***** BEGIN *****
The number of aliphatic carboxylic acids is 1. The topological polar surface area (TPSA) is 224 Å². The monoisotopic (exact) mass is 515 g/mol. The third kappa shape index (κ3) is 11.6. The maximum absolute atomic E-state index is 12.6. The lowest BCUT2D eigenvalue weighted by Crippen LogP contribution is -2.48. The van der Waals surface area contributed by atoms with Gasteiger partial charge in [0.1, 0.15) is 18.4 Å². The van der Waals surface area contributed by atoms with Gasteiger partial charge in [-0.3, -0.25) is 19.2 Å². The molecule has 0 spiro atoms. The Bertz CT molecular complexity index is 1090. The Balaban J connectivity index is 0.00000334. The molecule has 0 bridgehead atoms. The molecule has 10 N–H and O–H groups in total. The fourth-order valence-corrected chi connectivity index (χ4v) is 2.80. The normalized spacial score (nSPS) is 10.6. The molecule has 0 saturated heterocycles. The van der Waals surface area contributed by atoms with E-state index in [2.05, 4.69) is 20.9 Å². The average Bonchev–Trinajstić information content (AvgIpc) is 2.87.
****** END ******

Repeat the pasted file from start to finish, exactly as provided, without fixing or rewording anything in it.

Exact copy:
The number of aliphatic carboxylic acids is 1. The topological polar surface area (TPSA) is 224 Å². The monoisotopic (exact) mass is 515 g/mol. The third kappa shape index (κ3) is 11.6. The maximum absolute atomic E-state index is 12.6. The lowest BCUT2D eigenvalue weighted by Crippen LogP contribution is -2.48. The van der Waals surface area contributed by atoms with Gasteiger partial charge in [0.1, 0.15) is 18.4 Å². The van der Waals surface area contributed by atoms with Gasteiger partial charge in [-0.3, -0.25) is 19.2 Å². The molecule has 0 spiro atoms. The Bertz CT molecular complexity index is 1090. The Balaban J connectivity index is 0.00000334. The molecule has 0 bridgehead atoms. The molecule has 10 N–H and O–H groups in total. The fourth-order valence-corrected chi connectivity index (χ4v) is 2.80. The normalized spacial score (nSPS) is 10.6. The molecule has 0 saturated heterocycles. The van der Waals surface area contributed by atoms with E-state index in [2.05, 4.69) is 20.9 Å². The average Bonchev–Trinajstić information content (AvgIpc) is 2.87.